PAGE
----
Sam Smith, ‘In the Lonely Hour’
Sam Smith’s voice is lighter than air, with a falsetto as creamy as meringue and just as prone to folding into sharp but soft peaks. It almost disguises how much of a creep he comes across as all over “In the Lonely Hour.” Smith makes ill-advised romantic gestures: overinvesting himself in a one-night stand (“Stay With Me”); pleading for a relationship to be ruined for his own benefit (“Leave Your Lover”); putting words into his intended’s mouth, then holding her accountable for them (“Not in That Way”). It’s even possible to read into “Lay Me Down” that he’s prepared to commit suicide if he can’t spend the night with the girl. The music does its best to couch Smith’s melodramatic overreach in swoonily supple adult pop, but only on “Like I Can” — a grand, reach-for-the-sky imprecation focused more on his rival’s shortcomings than on what he himself brings to the table — does it have enough conviction to counter what he is singing. (Out Tuesday)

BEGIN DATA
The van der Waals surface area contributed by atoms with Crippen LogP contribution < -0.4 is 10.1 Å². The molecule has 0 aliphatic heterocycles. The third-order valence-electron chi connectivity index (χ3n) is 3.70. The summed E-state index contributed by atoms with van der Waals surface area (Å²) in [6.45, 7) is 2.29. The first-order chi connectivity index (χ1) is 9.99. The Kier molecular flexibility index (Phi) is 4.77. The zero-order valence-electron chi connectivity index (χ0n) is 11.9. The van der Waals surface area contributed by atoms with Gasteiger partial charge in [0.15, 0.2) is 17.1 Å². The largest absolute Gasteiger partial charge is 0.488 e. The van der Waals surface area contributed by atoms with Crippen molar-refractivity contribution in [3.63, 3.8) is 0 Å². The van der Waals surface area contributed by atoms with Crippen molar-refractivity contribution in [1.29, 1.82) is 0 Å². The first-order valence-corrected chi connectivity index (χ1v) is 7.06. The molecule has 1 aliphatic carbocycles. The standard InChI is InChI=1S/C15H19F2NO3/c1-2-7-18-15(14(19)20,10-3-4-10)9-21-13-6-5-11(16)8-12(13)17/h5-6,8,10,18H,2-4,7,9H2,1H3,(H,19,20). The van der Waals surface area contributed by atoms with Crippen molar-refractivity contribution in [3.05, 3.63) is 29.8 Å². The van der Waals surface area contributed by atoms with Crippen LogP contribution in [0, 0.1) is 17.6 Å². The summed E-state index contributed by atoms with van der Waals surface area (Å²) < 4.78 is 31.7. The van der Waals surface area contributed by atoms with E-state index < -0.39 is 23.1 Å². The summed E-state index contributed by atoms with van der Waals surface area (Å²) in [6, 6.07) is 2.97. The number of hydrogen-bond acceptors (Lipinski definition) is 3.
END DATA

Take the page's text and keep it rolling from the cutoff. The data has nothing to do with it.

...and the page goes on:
ESSENTIAL “Like I Can”
Sam Smith plays the House of Blues on Sept. 15.